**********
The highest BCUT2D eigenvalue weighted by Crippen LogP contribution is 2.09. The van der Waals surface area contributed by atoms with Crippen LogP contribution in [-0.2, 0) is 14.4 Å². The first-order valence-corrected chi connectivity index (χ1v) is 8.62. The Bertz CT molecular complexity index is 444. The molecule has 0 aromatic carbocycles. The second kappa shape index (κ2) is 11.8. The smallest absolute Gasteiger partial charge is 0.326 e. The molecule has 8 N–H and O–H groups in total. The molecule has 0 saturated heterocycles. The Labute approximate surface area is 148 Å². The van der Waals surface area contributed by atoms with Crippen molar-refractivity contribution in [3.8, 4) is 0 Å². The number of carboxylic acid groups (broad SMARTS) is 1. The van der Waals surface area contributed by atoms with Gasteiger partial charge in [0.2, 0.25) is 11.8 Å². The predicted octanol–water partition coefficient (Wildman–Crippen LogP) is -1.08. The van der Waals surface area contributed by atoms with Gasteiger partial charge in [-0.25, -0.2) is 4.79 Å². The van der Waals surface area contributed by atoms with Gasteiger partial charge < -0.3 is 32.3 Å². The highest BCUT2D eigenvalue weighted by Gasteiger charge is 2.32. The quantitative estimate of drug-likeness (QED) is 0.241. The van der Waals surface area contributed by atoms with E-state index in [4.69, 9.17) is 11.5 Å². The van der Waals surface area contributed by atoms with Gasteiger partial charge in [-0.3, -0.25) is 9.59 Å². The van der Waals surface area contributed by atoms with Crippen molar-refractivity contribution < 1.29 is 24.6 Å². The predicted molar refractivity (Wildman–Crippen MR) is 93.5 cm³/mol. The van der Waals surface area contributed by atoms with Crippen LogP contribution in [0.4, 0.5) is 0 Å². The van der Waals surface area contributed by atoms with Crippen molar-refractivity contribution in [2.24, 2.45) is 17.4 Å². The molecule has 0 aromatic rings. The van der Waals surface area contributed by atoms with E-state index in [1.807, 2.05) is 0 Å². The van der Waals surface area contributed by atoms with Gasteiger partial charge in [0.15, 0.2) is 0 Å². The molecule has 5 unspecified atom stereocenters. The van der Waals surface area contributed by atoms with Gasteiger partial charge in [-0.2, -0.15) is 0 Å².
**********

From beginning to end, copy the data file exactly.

The highest BCUT2D eigenvalue weighted by Crippen LogP contribution is 2.09. The van der Waals surface area contributed by atoms with Crippen LogP contribution in [-0.2, 0) is 14.4 Å². The first-order valence-corrected chi connectivity index (χ1v) is 8.62. The Bertz CT molecular complexity index is 444. The molecule has 0 aromatic carbocycles. The second kappa shape index (κ2) is 11.8. The smallest absolute Gasteiger partial charge is 0.326 e. The molecule has 8 N–H and O–H groups in total. The molecule has 0 saturated heterocycles. The Labute approximate surface area is 148 Å². The van der Waals surface area contributed by atoms with Crippen molar-refractivity contribution in [3.8, 4) is 0 Å². The number of carboxylic acid groups (broad SMARTS) is 1. The van der Waals surface area contributed by atoms with Gasteiger partial charge in [0.2, 0.25) is 11.8 Å². The predicted octanol–water partition coefficient (Wildman–Crippen LogP) is -1.08. The van der Waals surface area contributed by atoms with Gasteiger partial charge in [-0.25, -0.2) is 4.79 Å². The van der Waals surface area contributed by atoms with Gasteiger partial charge < -0.3 is 32.3 Å². The highest BCUT2D eigenvalue weighted by Gasteiger charge is 2.32. The quantitative estimate of drug-likeness (QED) is 0.241. The van der Waals surface area contributed by atoms with E-state index in [4.69, 9.17) is 11.5 Å². The van der Waals surface area contributed by atoms with Gasteiger partial charge in [-0.3, -0.25) is 9.59 Å². The van der Waals surface area contributed by atoms with Crippen molar-refractivity contribution < 1.29 is 24.6 Å². The predicted molar refractivity (Wildman–Crippen MR) is 93.5 cm³/mol. The van der Waals surface area contributed by atoms with Crippen LogP contribution in [0.4, 0.5) is 0 Å². The van der Waals surface area contributed by atoms with Crippen molar-refractivity contribution in [2.24, 2.45) is 17.4 Å². The molecule has 0 aromatic rings. The van der Waals surface area contributed by atoms with E-state index in [1.807, 2.05) is 0 Å². The van der Waals surface area contributed by atoms with Gasteiger partial charge in [0.15, 0.2) is 0 Å². The molecule has 5 unspecified atom stereocenters. The van der Waals surface area contributed by atoms with Gasteiger partial charge in [-0.2, -0.15) is 0 Å².